The big item in the news today is that U.S. District Court Judge Richard Berman ruled to overturn Tom Brady’s four game suspension from the NFL. New England Patriots fans are celebrating. If they saw Jimmy Garoppolo, instead of the guy who’s won four Super Bowls, playing quarterback for their team during the first quarter of the season, Patriots fans might think games were being stolen from them through identity theft.
In reality, it would have just been a team and player getting punished for cheating. There’s no real identity theft here and nothing being stolen (like air from footballs or coaching signals through videotapes), except maybe Roger Goodell’s power.
Real identity theft does happen every day, and is being used to steal actual, tangible things from people. Shippers should be more interested in this than Tom Brady and his suspension because identity theft is being used more and more to steal cargo.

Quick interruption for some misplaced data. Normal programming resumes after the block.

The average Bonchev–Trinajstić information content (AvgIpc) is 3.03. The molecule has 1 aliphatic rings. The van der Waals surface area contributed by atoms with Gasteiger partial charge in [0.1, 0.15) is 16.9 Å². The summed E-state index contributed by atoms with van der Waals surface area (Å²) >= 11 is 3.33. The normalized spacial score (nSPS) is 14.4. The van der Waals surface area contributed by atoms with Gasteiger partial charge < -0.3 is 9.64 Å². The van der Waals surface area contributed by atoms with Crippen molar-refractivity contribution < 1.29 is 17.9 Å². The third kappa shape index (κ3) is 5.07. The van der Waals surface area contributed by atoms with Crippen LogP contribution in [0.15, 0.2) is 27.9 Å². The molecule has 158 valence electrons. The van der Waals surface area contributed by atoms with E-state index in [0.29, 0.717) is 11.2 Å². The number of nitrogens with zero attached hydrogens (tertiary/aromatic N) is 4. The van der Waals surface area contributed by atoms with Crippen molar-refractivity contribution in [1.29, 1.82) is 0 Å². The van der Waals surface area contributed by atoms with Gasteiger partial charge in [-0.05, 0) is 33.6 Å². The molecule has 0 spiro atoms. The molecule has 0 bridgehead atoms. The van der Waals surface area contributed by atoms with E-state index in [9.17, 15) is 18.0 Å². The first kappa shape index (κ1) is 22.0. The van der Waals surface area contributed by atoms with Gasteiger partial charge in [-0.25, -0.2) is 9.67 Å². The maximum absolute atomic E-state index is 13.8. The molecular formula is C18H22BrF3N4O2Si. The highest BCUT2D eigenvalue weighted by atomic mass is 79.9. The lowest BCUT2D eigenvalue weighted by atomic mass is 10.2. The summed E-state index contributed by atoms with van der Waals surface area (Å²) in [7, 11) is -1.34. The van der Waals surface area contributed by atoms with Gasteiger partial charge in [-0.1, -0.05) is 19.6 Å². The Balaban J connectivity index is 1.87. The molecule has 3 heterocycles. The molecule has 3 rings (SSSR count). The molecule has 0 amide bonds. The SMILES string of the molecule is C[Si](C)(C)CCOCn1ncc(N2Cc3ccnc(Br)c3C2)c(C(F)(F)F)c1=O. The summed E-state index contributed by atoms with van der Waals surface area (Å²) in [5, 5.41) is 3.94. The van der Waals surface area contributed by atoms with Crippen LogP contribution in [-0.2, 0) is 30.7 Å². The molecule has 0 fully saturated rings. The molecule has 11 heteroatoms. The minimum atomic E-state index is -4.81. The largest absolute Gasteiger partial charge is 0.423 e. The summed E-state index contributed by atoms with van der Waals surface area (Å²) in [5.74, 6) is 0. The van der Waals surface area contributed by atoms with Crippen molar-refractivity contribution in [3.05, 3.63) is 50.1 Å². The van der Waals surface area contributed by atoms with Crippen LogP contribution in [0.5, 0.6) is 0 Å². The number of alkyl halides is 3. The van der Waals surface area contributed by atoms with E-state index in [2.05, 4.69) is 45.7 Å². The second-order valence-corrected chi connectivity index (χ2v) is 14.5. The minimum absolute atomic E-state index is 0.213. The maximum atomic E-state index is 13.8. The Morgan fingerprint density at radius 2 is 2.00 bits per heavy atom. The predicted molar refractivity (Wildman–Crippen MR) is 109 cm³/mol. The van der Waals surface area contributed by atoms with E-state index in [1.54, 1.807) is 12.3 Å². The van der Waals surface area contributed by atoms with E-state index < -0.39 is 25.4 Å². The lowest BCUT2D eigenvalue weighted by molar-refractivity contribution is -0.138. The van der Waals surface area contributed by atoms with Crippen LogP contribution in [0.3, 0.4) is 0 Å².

Avalon Risk Assessment just released an article on cargo theft by identity theft.
“Cargo theft by identity theft is steadily growing in the logistics industry. CargoNet, a cargo theft prevention and recovery network, reported that nearly 90 million dollars in cargo was stolen in 2014.”
$90 million in cargo was stolen last year alone?!
Shippers’ odds of falling victim to cargo theft is increasing. FleetOwner published the following in an article on this very topic:
Based on its annual analysis of cargo theft activity, FreightWatch International (FWI) believes the risk of cargo theft will increase slightly in 2015 versus 2014, [mainly] because cargo thieves continue to adopt what the firm describes [as] “professional and sophisticated” tactics.
Cargo thieves are not just stealing based on opportunity, but are targeting shippers and their cargo. 30 years ago, when Universal Cargo was established as a freight forwarder, cargo theft usually happened based on opportunity. Now, thieves have strategies and intricate identity theft techniques to steal targeted cargo from shippers; you should have strategies to keep your cargo safe.
Here are 7 tips to help you avoid loss through cargo theft by identity theft:
Tip #1: Work With Established, Trusted Companies
You’re probably working with or going to work with a freight forwarder to help you handle your international shipping.